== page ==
Vermentino, with its bright acidity, aromas of citrus leaf and mineral, and refreshing finish, has become a favorite of Tablas Creek VINsiders and restauranteurs alike. Its story, however, does not originate in Châteauneuf-du-Pape, and unlike most of Tablas Creek’s white varietals, it is a grape that is more commonly seen on its own than in blends.
Vermentino in the Old World
Vermentino likely evolved in Italy. It appears in the written record there from the 17th Century in Liguria, Tuscany, and (especially) the island of Sardinia. As is true for many Mediterranean grapes, Vermentino is known by several other names, including Pigato, Favorita, and (in France) Rolle. Italy's 8,725 acres are the most in the world, with France (8,530 acres) second. California's 118 acres (all from Tablas Creek's nursery) are a distant third.
Vermentino's best known examples today still come from northern Italy (particularly in the region of Liguria) and the island of Sardinia, where the wines are crisp, citrusy and generally unoaked. It is also the most widely planted white grape on the French island of Corsica, where high altitude and hot climate vineyards produce more full-bodied wines with heady floral aromas.
On the French mainland (where the grape is known as Rolle), it is found in Côtes de Provence and, increasingly, in Languedoc, where it has become a critical component of many Provencal rosés.
Vermentino at Tablas Creek
Although Vermentino is not a Châteauneuf-du-Pape grape varietal, we imported it at the recommendation of the Perrins’ French nurseryman, who believed it would thrive in the rocky limestone soils of Paso Robles. We brought the cuttings in and entered them into quarantine at the USDA station in Geneva, New York. In 1993, they were declared virus free and released to us.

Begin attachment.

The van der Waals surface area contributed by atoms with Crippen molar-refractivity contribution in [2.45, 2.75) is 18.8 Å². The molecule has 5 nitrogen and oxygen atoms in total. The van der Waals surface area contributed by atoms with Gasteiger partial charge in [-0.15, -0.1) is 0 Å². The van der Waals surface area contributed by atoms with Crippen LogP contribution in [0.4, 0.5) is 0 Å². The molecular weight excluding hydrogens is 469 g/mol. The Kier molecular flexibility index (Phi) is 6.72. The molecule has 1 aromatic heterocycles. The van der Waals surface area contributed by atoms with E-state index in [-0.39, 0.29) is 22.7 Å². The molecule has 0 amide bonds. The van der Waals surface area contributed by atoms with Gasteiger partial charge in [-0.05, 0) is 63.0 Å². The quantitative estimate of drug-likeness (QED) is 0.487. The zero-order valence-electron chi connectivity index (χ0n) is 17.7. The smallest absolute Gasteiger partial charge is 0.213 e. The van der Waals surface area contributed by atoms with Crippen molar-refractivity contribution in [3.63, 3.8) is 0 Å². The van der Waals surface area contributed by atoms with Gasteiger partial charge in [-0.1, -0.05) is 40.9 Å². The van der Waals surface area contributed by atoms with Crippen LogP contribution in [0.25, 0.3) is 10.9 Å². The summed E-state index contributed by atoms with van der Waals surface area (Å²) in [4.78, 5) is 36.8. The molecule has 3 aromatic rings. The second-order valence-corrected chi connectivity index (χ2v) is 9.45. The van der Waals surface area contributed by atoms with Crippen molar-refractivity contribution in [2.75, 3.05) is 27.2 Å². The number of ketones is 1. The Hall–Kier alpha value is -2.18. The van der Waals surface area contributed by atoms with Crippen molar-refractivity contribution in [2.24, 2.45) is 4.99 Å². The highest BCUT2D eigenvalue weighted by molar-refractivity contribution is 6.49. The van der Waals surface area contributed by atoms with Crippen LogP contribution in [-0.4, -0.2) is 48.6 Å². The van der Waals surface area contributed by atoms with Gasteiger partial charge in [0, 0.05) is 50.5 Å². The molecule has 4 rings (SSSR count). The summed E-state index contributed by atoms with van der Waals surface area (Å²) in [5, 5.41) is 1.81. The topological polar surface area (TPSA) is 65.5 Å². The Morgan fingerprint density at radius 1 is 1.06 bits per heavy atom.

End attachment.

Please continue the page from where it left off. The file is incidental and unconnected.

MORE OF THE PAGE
We propagated the vines in our nursery, and planted about an acre of Vermentino on an east-facing slope near Adelaida road in the northern portion of the property. As the nurseryman predicted, it has indeed thrived here, and in 2008 we planted another two acres at the western edge of the property.
Small quantities of Vermentino were included in our early white blends. However, we found it too distinctive to fit seamlessly into our blends, and since 2002 we have bottled it on its own. We used the Italian name for the grape instead of the French one because Wild Horse Winery (who bought cuttings from us) registered the grape as Vermentino, and, with the exception of a few grapes that have been grandfathered in, the BATF does not permit multiple names for the same grape.
In the vineyard, Vermentino is one of the easiest grapes to grow. It is vigorous, productive, resistant to drought, and ripens early in the harvest cycle. In the cellar, we ferment it in stainless steel tanks and often prevent it from completing malolactic fermentation. Both procedures serve to emphasize the grape’s natural minerality and retain its bright citrus character of the wine. For the same reason, we have bottled Vermentino exclusively in screwcap since the 2003 vintage.
Flavors and Aromas
Vermentino wines are a pale straw color and relatively low in alcohol, with crisp acids, citrus-leaf aromatics, and pronounced minerality. In the mouth, Vermentino shows flavors of green apple and lime, heightened by refreshing acidity, good richness and medium body. The wine’s crispness makes it a delicious accompaniment to fresh seafood, oysters on the half shell, or grilled Mediterranean vegetables.
This article originally appeared in one of our newsletters. Each newsletter, we spotlight the history and characteristics of one of our Rhone varietals. You can sign up for our mailing list.
You can go back to the summaries of the different Rhône grape varietals.